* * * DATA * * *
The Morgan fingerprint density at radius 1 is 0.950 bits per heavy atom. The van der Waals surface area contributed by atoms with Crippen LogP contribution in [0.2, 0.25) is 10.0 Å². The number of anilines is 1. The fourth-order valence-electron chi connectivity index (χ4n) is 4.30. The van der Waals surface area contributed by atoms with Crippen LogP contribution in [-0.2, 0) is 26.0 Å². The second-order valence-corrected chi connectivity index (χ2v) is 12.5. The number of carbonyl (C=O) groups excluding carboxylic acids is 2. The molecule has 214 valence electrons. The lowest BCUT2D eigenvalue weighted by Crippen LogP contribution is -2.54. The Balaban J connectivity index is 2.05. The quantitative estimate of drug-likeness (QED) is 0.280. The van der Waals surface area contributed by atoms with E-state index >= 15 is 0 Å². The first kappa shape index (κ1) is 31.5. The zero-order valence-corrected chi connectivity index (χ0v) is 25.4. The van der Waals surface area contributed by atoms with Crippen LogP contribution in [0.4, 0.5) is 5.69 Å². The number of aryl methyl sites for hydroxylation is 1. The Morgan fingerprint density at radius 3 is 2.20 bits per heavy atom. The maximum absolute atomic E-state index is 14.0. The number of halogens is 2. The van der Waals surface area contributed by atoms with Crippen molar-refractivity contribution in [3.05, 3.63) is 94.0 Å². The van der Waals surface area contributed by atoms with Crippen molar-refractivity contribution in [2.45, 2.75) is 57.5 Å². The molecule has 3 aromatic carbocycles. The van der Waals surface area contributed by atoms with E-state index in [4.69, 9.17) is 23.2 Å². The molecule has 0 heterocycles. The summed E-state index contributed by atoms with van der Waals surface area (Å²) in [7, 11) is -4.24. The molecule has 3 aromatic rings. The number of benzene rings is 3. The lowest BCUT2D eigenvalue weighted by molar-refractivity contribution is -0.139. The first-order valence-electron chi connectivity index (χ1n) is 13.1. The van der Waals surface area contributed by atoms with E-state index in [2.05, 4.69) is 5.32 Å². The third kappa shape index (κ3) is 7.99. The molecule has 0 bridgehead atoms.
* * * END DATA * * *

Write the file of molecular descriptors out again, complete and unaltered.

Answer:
The Morgan fingerprint density at radius 1 is 0.950 bits per heavy atom. The van der Waals surface area contributed by atoms with Crippen LogP contribution in [0.2, 0.25) is 10.0 Å². The number of anilines is 1. The fourth-order valence-electron chi connectivity index (χ4n) is 4.30. The van der Waals surface area contributed by atoms with Crippen LogP contribution in [-0.2, 0) is 26.0 Å². The second-order valence-corrected chi connectivity index (χ2v) is 12.5. The number of carbonyl (C=O) groups excluding carboxylic acids is 2. The molecule has 214 valence electrons. The lowest BCUT2D eigenvalue weighted by Crippen LogP contribution is -2.54. The Balaban J connectivity index is 2.05. The quantitative estimate of drug-likeness (QED) is 0.280. The van der Waals surface area contributed by atoms with E-state index >= 15 is 0 Å². The first kappa shape index (κ1) is 31.5. The zero-order valence-corrected chi connectivity index (χ0v) is 25.4. The van der Waals surface area contributed by atoms with Crippen LogP contribution in [0.4, 0.5) is 5.69 Å². The number of aryl methyl sites for hydroxylation is 1. The Morgan fingerprint density at radius 3 is 2.20 bits per heavy atom. The maximum absolute atomic E-state index is 14.0. The number of halogens is 2. The van der Waals surface area contributed by atoms with Crippen molar-refractivity contribution in [3.05, 3.63) is 94.0 Å². The van der Waals surface area contributed by atoms with Crippen molar-refractivity contribution in [2.45, 2.75) is 57.5 Å². The molecule has 3 aromatic carbocycles. The van der Waals surface area contributed by atoms with E-state index in [4.69, 9.17) is 23.2 Å². The molecule has 0 heterocycles. The summed E-state index contributed by atoms with van der Waals surface area (Å²) in [7, 11) is -4.24. The molecule has 3 aromatic rings. The number of benzene rings is 3. The lowest BCUT2D eigenvalue weighted by molar-refractivity contribution is -0.139. The first-order valence-electron chi connectivity index (χ1n) is 13.1. The van der Waals surface area contributed by atoms with E-state index in [2.05, 4.69) is 5.32 Å². The third kappa shape index (κ3) is 7.99. The molecule has 0 bridgehead atoms.